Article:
A New England charity aimed at helping to keep the local dairy economy going is having to clean up a little spilled milk. Improper business formation and planning has forced the group to reorganize as s 501C3 Corporation and pay more than a third of its earnings in taxes. However, because it was a self-imposed audit that recognized the mistakes, the IRS is not seeking any punitive tax collection actions.
The organization, Keep Local Farms, is based in Boston, Massachusetts, and launched in 2009. Originally set up under the umbrella of a state department of agriculture, a dairy cooperative and a dairy promotion board, the organization collected monies through dairy product sales, and farmer checkoff contributions. The money went toward promoting the health benefits of dairy products and assisting dairy farmers who were having a hard time making ends meet as milk prices continued to crumble.
Last year, an accounting firm was hired to evaluate and audit the program and recommend some long-term strategies and plans. The first order of duty was to reclassify itself as a nonprofit and pay more than $63,000 in taxes. The IRS has said that Keep Local Farms will have to still pay taxes for 2012 but the program will now be managed as a nonprofit fund. That way any of its future contributions can be awarded as grants.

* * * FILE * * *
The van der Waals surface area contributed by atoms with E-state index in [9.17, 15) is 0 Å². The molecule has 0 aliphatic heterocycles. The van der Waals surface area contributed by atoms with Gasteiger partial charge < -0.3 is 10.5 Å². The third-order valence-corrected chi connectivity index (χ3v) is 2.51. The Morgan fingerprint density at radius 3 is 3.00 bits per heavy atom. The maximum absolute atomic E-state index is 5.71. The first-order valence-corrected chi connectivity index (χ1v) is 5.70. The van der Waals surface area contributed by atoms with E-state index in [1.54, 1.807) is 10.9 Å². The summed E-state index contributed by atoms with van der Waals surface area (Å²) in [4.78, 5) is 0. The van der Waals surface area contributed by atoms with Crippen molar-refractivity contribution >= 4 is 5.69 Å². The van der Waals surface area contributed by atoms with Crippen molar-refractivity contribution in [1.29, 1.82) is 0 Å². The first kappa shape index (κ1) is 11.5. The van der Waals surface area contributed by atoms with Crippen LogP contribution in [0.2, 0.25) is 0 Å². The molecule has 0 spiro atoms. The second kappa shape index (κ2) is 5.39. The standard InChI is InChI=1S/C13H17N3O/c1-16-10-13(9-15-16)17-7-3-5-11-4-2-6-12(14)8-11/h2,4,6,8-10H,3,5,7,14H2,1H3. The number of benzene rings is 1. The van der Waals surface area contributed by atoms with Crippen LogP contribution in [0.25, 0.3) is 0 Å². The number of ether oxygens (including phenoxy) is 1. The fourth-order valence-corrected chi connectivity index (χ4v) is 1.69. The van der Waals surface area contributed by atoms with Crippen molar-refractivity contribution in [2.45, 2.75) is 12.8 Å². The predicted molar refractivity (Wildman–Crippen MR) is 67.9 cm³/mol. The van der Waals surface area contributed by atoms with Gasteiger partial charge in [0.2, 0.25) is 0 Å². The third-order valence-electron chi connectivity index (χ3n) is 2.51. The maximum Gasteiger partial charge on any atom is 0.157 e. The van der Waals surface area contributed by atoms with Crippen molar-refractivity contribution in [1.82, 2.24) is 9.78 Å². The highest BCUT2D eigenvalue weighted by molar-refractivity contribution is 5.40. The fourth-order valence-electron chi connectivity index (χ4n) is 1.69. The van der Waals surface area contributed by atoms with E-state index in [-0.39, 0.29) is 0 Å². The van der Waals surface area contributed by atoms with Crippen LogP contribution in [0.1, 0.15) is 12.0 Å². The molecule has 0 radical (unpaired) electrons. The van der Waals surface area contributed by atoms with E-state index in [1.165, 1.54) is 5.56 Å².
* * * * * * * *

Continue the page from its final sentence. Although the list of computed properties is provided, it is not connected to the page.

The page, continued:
Federal tax laws are highly complex. Currently, more than 25 million taxpayers are facing tax controversies and disputes for sums ranging anywhere from $1,000 or less to millions of dollars. Finding a tax attorney who can handle the full range of tax issues that your tax controversy and tax dispute may entail is essential to finding resolution.
Source: boston.com, “New England farm charity reorganizes after tax hit,” Lisa Rathke, July 1, 2012